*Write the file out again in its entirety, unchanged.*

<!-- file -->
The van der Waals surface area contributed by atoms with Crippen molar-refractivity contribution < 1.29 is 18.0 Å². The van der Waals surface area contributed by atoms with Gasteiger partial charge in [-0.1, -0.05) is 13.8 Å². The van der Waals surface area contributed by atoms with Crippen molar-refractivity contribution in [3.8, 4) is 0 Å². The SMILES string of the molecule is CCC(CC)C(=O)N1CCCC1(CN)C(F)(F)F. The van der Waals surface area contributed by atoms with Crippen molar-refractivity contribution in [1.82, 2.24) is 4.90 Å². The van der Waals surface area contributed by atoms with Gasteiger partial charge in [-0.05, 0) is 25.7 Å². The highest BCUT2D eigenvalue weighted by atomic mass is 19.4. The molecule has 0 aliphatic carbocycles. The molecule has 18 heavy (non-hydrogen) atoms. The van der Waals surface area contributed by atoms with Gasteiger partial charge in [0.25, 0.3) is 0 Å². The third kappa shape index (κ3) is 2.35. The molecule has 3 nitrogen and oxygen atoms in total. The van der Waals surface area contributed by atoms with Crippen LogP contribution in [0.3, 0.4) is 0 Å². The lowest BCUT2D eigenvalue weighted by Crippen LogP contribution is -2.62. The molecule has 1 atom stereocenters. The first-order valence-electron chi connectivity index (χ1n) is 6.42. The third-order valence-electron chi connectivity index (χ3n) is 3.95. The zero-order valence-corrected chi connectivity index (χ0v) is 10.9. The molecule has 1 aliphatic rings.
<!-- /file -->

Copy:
The van der Waals surface area contributed by atoms with Crippen molar-refractivity contribution < 1.29 is 18.0 Å². The van der Waals surface area contributed by atoms with Gasteiger partial charge in [-0.1, -0.05) is 13.8 Å². The van der Waals surface area contributed by atoms with Crippen molar-refractivity contribution in [3.8, 4) is 0 Å². The SMILES string of the molecule is CCC(CC)C(=O)N1CCCC1(CN)C(F)(F)F. The van der Waals surface area contributed by atoms with Crippen molar-refractivity contribution in [1.82, 2.24) is 4.90 Å². The van der Waals surface area contributed by atoms with Gasteiger partial charge in [-0.05, 0) is 25.7 Å². The highest BCUT2D eigenvalue weighted by atomic mass is 19.4. The molecule has 0 aliphatic carbocycles. The molecule has 18 heavy (non-hydrogen) atoms. The van der Waals surface area contributed by atoms with Gasteiger partial charge in [0.25, 0.3) is 0 Å². The third kappa shape index (κ3) is 2.35. The molecule has 3 nitrogen and oxygen atoms in total. The van der Waals surface area contributed by atoms with Crippen LogP contribution in [0.3, 0.4) is 0 Å². The lowest BCUT2D eigenvalue weighted by Crippen LogP contribution is -2.62. The molecule has 1 atom stereocenters. The first-order valence-electron chi connectivity index (χ1n) is 6.42. The third-order valence-electron chi connectivity index (χ3n) is 3.95. The zero-order valence-corrected chi connectivity index (χ0v) is 10.9. The molecule has 1 aliphatic rings.